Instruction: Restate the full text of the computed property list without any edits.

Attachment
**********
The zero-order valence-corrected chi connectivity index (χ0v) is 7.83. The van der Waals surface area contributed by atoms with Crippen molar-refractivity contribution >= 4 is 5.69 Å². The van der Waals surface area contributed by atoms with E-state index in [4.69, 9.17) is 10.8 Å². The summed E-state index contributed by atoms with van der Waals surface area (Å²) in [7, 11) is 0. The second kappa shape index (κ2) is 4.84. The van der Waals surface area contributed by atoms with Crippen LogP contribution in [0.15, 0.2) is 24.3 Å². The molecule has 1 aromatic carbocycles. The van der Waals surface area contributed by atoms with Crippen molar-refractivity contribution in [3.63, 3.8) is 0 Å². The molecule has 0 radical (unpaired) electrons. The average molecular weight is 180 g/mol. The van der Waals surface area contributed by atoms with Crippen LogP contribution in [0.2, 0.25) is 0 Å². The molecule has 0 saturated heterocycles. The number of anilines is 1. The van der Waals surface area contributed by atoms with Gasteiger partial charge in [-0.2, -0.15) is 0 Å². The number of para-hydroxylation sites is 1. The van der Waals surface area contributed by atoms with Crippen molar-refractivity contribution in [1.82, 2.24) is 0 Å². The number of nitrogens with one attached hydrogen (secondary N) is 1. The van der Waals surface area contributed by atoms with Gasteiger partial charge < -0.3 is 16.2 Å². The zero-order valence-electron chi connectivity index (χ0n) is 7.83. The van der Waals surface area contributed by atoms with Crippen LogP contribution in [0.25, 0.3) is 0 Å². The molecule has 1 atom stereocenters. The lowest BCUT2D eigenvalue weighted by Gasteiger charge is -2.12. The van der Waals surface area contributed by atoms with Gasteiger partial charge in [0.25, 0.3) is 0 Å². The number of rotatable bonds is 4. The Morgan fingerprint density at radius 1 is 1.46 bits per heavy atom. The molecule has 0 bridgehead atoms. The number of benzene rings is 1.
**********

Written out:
The zero-order valence-corrected chi connectivity index (χ0v) is 7.83. The van der Waals surface area contributed by atoms with Crippen molar-refractivity contribution >= 4 is 5.69 Å². The van der Waals surface area contributed by atoms with E-state index in [4.69, 9.17) is 10.8 Å². The summed E-state index contributed by atoms with van der Waals surface area (Å²) in [7, 11) is 0. The second kappa shape index (κ2) is 4.84. The van der Waals surface area contributed by atoms with Crippen LogP contribution in [0.15, 0.2) is 24.3 Å². The molecule has 1 aromatic carbocycles. The van der Waals surface area contributed by atoms with Crippen molar-refractivity contribution in [3.63, 3.8) is 0 Å². The molecule has 0 radical (unpaired) electrons. The average molecular weight is 180 g/mol. The van der Waals surface area contributed by atoms with Crippen LogP contribution in [0.2, 0.25) is 0 Å². The molecule has 0 saturated heterocycles. The number of anilines is 1. The van der Waals surface area contributed by atoms with Gasteiger partial charge in [-0.2, -0.15) is 0 Å². The number of para-hydroxylation sites is 1. The van der Waals surface area contributed by atoms with Crippen molar-refractivity contribution in [1.82, 2.24) is 0 Å². The number of nitrogens with one attached hydrogen (secondary N) is 1. The van der Waals surface area contributed by atoms with Gasteiger partial charge < -0.3 is 16.2 Å². The zero-order valence-electron chi connectivity index (χ0n) is 7.83. The van der Waals surface area contributed by atoms with Crippen LogP contribution in [0.25, 0.3) is 0 Å². The molecule has 1 atom stereocenters. The lowest BCUT2D eigenvalue weighted by Gasteiger charge is -2.12. The van der Waals surface area contributed by atoms with Gasteiger partial charge in [0.25, 0.3) is 0 Å². The number of rotatable bonds is 4. The Morgan fingerprint density at radius 1 is 1.46 bits per heavy atom. The molecule has 0 bridgehead atoms. The number of benzene rings is 1.